The consumer confidence index slumped to 46.0 in February from an upwardly revised 56.5 in January, the Conference Board reported yesterday.
The January index was originally reported as 55.9.
Economists polled by Thomson Reuters predicted a 55.0 reading.
The present situation index dropped to 19.4 from an upwardly revised 25.2, originally reported as 25.0, while the expectations index decreased to 63.8 from an upwardly revised 77.3 in January, originally reported as 76.5.
“Consumer confidence, which had been improving over the past few months, declined sharply in February,” said Lynn Franco, director of the board’s consumer research center.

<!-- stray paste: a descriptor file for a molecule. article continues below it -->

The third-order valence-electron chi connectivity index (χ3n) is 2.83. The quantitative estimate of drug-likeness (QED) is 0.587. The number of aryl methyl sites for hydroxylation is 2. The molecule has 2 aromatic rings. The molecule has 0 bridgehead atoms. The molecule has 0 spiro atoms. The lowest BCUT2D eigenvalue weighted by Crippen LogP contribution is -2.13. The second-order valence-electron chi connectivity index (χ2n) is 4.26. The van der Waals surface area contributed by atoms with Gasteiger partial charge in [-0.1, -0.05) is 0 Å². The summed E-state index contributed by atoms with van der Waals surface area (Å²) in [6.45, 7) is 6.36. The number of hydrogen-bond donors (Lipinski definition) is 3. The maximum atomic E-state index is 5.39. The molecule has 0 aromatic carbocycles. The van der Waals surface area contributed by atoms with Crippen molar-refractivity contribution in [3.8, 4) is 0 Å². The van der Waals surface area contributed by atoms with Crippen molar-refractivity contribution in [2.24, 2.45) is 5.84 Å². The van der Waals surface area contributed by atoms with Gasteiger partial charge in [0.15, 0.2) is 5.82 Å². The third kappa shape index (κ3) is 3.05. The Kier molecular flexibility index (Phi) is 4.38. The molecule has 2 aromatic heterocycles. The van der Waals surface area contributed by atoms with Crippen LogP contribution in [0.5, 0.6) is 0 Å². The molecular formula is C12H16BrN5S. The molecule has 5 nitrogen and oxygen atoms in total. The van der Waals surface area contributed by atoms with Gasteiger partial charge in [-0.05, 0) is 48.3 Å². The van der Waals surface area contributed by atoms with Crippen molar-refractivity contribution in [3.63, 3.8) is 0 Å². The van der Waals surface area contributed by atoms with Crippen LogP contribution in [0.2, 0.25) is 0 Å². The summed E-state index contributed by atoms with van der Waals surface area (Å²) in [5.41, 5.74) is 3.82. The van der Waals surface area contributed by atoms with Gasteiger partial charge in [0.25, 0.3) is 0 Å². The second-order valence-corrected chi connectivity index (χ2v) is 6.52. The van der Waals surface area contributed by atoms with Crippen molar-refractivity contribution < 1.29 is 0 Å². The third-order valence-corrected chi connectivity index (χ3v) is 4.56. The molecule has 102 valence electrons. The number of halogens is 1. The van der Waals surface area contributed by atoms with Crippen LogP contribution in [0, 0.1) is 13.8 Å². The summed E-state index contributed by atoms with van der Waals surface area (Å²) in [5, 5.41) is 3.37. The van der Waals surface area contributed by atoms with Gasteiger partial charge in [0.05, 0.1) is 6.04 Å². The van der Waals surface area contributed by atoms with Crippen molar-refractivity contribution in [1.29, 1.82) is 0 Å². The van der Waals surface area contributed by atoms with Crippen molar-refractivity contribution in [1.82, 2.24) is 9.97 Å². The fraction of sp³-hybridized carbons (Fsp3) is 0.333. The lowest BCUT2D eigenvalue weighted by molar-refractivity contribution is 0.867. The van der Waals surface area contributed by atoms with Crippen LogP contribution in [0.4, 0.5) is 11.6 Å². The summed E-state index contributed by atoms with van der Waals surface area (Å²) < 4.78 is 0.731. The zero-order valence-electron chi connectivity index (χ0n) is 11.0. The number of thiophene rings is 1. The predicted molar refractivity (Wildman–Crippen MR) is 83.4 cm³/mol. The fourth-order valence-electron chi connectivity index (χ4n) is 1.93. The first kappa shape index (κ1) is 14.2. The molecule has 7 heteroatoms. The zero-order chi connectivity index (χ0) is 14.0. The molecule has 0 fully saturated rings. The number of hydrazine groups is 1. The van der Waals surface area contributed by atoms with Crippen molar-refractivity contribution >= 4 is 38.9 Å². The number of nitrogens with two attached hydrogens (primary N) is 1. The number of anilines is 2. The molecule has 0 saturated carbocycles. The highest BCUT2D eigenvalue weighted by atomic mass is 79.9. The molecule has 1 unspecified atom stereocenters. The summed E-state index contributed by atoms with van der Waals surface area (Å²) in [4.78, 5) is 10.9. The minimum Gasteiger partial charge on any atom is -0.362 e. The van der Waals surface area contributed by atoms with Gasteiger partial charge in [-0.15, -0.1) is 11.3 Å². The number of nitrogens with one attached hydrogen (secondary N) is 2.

“Concerns about current business conditions and the job market pushed the present situation index down to its lowest level in 27 years [17.5 in February 1983],” she said. “Consumers’ short-term outlook also took a turn for the worse, with fewer consumers anticipating an improvement in business conditions and the job market over the next six months. Consumers also remain extremely pessimistic about their income prospects. This combination of earnings and job anxieties is likely to continue to curb spending.”